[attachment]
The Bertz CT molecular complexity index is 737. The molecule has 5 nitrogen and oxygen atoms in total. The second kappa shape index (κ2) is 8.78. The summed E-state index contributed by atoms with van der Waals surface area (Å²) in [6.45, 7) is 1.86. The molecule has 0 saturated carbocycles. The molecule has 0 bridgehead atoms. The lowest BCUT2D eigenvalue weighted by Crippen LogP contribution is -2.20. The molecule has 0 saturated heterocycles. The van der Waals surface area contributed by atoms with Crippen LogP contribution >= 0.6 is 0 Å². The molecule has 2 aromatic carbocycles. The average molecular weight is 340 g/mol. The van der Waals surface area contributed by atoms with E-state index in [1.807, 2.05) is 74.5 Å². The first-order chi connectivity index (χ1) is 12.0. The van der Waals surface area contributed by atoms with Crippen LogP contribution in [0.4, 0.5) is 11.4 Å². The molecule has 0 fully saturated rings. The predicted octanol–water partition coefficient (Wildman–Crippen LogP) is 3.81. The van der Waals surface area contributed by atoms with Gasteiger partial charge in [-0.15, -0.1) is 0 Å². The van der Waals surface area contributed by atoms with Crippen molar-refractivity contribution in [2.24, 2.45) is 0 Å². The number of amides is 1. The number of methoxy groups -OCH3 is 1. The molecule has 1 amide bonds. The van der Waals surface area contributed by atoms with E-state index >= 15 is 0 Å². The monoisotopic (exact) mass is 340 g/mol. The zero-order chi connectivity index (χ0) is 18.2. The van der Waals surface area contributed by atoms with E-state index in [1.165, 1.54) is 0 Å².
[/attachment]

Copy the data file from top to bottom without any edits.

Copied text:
The Bertz CT molecular complexity index is 737. The molecule has 5 nitrogen and oxygen atoms in total. The second kappa shape index (κ2) is 8.78. The summed E-state index contributed by atoms with van der Waals surface area (Å²) in [6.45, 7) is 1.86. The molecule has 0 saturated carbocycles. The molecule has 0 bridgehead atoms. The lowest BCUT2D eigenvalue weighted by Crippen LogP contribution is -2.20. The molecule has 0 saturated heterocycles. The van der Waals surface area contributed by atoms with Crippen LogP contribution >= 0.6 is 0 Å². The molecule has 2 aromatic carbocycles. The average molecular weight is 340 g/mol. The van der Waals surface area contributed by atoms with E-state index in [1.807, 2.05) is 74.5 Å². The first-order chi connectivity index (χ1) is 12.0. The van der Waals surface area contributed by atoms with Crippen LogP contribution in [0.4, 0.5) is 11.4 Å². The molecule has 0 fully saturated rings. The predicted octanol–water partition coefficient (Wildman–Crippen LogP) is 3.81. The van der Waals surface area contributed by atoms with Gasteiger partial charge in [-0.15, -0.1) is 0 Å². The van der Waals surface area contributed by atoms with Crippen molar-refractivity contribution in [2.24, 2.45) is 0 Å². The number of amides is 1. The number of methoxy groups -OCH3 is 1. The molecule has 1 amide bonds. The van der Waals surface area contributed by atoms with E-state index >= 15 is 0 Å². The monoisotopic (exact) mass is 340 g/mol. The zero-order chi connectivity index (χ0) is 18.2. The van der Waals surface area contributed by atoms with E-state index in [1.165, 1.54) is 0 Å².